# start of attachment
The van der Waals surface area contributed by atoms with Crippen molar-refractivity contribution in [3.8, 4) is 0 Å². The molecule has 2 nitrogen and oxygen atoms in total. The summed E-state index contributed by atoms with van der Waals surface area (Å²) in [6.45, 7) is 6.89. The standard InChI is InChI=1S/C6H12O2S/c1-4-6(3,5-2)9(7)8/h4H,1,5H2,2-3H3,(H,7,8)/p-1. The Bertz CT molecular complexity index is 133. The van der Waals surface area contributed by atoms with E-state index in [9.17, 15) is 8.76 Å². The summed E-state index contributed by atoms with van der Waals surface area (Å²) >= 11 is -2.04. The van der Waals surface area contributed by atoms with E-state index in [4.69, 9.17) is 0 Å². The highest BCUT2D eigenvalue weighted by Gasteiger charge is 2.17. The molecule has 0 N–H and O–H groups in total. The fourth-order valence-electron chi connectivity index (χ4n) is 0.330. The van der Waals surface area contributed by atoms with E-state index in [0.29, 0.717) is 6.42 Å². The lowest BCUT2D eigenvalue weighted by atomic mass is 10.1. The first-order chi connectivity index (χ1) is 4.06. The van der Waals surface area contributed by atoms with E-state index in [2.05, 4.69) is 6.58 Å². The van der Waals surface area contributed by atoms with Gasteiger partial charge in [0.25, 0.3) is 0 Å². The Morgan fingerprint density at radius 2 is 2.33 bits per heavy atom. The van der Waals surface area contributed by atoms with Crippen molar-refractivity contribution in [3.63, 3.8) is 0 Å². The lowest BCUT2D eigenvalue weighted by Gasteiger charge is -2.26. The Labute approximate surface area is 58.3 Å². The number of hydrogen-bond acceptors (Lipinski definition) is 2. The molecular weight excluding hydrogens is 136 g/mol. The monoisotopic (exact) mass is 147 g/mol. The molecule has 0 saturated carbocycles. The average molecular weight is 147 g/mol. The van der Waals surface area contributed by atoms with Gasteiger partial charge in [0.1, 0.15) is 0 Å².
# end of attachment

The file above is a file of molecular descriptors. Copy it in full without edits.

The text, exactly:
The van der Waals surface area contributed by atoms with Crippen molar-refractivity contribution in [3.8, 4) is 0 Å². The molecule has 2 nitrogen and oxygen atoms in total. The summed E-state index contributed by atoms with van der Waals surface area (Å²) in [6.45, 7) is 6.89. The standard InChI is InChI=1S/C6H12O2S/c1-4-6(3,5-2)9(7)8/h4H,1,5H2,2-3H3,(H,7,8)/p-1. The Bertz CT molecular complexity index is 133. The van der Waals surface area contributed by atoms with E-state index in [9.17, 15) is 8.76 Å². The summed E-state index contributed by atoms with van der Waals surface area (Å²) >= 11 is -2.04. The van der Waals surface area contributed by atoms with E-state index in [4.69, 9.17) is 0 Å². The highest BCUT2D eigenvalue weighted by Gasteiger charge is 2.17. The molecule has 0 N–H and O–H groups in total. The fourth-order valence-electron chi connectivity index (χ4n) is 0.330. The van der Waals surface area contributed by atoms with E-state index in [0.29, 0.717) is 6.42 Å². The lowest BCUT2D eigenvalue weighted by atomic mass is 10.1. The first-order chi connectivity index (χ1) is 4.06. The van der Waals surface area contributed by atoms with E-state index in [2.05, 4.69) is 6.58 Å². The van der Waals surface area contributed by atoms with Gasteiger partial charge in [0.25, 0.3) is 0 Å². The Morgan fingerprint density at radius 2 is 2.33 bits per heavy atom. The van der Waals surface area contributed by atoms with Crippen molar-refractivity contribution in [3.63, 3.8) is 0 Å². The lowest BCUT2D eigenvalue weighted by Gasteiger charge is -2.26. The Labute approximate surface area is 58.3 Å². The number of hydrogen-bond acceptors (Lipinski definition) is 2. The molecular weight excluding hydrogens is 136 g/mol. The monoisotopic (exact) mass is 147 g/mol. The molecule has 0 saturated carbocycles. The average molecular weight is 147 g/mol. The van der Waals surface area contributed by atoms with Gasteiger partial charge in [0.1, 0.15) is 0 Å².